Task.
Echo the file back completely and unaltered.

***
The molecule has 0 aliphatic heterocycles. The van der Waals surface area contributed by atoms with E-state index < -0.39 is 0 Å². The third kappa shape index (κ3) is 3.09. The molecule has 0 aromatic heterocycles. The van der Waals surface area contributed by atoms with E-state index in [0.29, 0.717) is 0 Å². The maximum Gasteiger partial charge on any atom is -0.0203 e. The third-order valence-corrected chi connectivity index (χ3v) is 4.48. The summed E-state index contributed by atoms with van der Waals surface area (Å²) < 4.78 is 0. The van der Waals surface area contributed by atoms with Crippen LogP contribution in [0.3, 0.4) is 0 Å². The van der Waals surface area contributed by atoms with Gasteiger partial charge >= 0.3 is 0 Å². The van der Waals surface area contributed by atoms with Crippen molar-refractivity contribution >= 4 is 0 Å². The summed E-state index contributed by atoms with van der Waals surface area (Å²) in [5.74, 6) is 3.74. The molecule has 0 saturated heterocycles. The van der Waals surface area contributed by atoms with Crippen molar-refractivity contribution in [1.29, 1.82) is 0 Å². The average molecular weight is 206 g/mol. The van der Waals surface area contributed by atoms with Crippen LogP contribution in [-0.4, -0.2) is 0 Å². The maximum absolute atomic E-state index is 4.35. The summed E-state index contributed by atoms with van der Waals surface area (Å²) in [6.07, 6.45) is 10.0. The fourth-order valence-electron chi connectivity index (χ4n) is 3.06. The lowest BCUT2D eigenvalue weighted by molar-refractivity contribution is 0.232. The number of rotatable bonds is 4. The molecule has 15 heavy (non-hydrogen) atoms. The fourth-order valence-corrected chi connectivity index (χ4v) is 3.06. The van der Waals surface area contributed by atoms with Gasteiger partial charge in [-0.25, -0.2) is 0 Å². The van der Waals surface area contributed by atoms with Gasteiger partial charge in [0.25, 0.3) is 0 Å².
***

The molecule has 0 aliphatic heterocycles. The van der Waals surface area contributed by atoms with E-state index < -0.39 is 0 Å². The third kappa shape index (κ3) is 3.09. The molecule has 0 aromatic heterocycles. The van der Waals surface area contributed by atoms with E-state index in [0.29, 0.717) is 0 Å². The maximum Gasteiger partial charge on any atom is -0.0203 e. The third-order valence-corrected chi connectivity index (χ3v) is 4.48. The summed E-state index contributed by atoms with van der Waals surface area (Å²) < 4.78 is 0. The van der Waals surface area contributed by atoms with Crippen LogP contribution in [0.3, 0.4) is 0 Å². The van der Waals surface area contributed by atoms with Gasteiger partial charge >= 0.3 is 0 Å². The van der Waals surface area contributed by atoms with Crippen molar-refractivity contribution >= 4 is 0 Å². The summed E-state index contributed by atoms with van der Waals surface area (Å²) in [5.74, 6) is 3.74. The molecule has 0 saturated heterocycles. The van der Waals surface area contributed by atoms with Crippen molar-refractivity contribution in [1.29, 1.82) is 0 Å². The average molecular weight is 206 g/mol. The van der Waals surface area contributed by atoms with Crippen LogP contribution in [-0.4, -0.2) is 0 Å². The maximum absolute atomic E-state index is 4.35. The summed E-state index contributed by atoms with van der Waals surface area (Å²) in [6.07, 6.45) is 10.0. The fourth-order valence-electron chi connectivity index (χ4n) is 3.06. The lowest BCUT2D eigenvalue weighted by molar-refractivity contribution is 0.232. The number of rotatable bonds is 4. The molecule has 15 heavy (non-hydrogen) atoms. The fourth-order valence-corrected chi connectivity index (χ4v) is 3.06. The van der Waals surface area contributed by atoms with Gasteiger partial charge in [-0.25, -0.2) is 0 Å². The van der Waals surface area contributed by atoms with Gasteiger partial charge in [0.25, 0.3) is 0 Å².